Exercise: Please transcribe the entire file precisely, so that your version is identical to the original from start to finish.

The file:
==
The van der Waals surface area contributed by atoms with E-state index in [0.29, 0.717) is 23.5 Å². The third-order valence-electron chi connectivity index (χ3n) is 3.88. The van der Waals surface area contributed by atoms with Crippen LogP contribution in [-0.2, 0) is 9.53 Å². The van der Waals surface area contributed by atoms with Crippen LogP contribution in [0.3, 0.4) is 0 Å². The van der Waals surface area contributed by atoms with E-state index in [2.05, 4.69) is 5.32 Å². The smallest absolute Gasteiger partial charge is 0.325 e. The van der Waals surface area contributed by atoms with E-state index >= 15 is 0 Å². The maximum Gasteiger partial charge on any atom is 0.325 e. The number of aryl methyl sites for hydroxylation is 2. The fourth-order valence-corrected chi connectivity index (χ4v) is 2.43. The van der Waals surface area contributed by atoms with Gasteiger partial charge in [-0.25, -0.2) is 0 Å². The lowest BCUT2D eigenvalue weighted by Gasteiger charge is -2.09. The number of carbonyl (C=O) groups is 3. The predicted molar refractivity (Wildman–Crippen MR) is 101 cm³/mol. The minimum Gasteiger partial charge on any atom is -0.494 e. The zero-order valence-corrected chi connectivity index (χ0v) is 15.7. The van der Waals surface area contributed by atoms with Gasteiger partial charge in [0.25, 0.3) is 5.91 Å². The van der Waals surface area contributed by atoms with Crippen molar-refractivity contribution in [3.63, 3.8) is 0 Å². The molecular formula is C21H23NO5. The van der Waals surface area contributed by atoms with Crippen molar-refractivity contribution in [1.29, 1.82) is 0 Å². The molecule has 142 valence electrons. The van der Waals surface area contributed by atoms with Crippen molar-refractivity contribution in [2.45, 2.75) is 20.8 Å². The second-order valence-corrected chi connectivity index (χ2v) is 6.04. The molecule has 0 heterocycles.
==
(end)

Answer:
The van der Waals surface area contributed by atoms with E-state index in [0.29, 0.717) is 23.5 Å². The third-order valence-electron chi connectivity index (χ3n) is 3.88. The van der Waals surface area contributed by atoms with Crippen LogP contribution in [-0.2, 0) is 9.53 Å². The van der Waals surface area contributed by atoms with Crippen LogP contribution in [0.3, 0.4) is 0 Å². The van der Waals surface area contributed by atoms with E-state index in [2.05, 4.69) is 5.32 Å². The smallest absolute Gasteiger partial charge is 0.325 e. The van der Waals surface area contributed by atoms with E-state index >= 15 is 0 Å². The maximum Gasteiger partial charge on any atom is 0.325 e. The number of aryl methyl sites for hydroxylation is 2. The fourth-order valence-corrected chi connectivity index (χ4v) is 2.43. The van der Waals surface area contributed by atoms with Gasteiger partial charge in [-0.25, -0.2) is 0 Å². The lowest BCUT2D eigenvalue weighted by Gasteiger charge is -2.09. The number of carbonyl (C=O) groups is 3. The predicted molar refractivity (Wildman–Crippen MR) is 101 cm³/mol. The minimum Gasteiger partial charge on any atom is -0.494 e. The zero-order valence-corrected chi connectivity index (χ0v) is 15.7. The van der Waals surface area contributed by atoms with Gasteiger partial charge in [0.25, 0.3) is 5.91 Å². The van der Waals surface area contributed by atoms with Crippen molar-refractivity contribution in [3.63, 3.8) is 0 Å². The molecular formula is C21H23NO5. The van der Waals surface area contributed by atoms with Crippen molar-refractivity contribution in [1.29, 1.82) is 0 Å². The molecule has 142 valence electrons. The van der Waals surface area contributed by atoms with Crippen molar-refractivity contribution in [2.45, 2.75) is 20.8 Å². The second-order valence-corrected chi connectivity index (χ2v) is 6.04. The molecule has 0 heterocycles.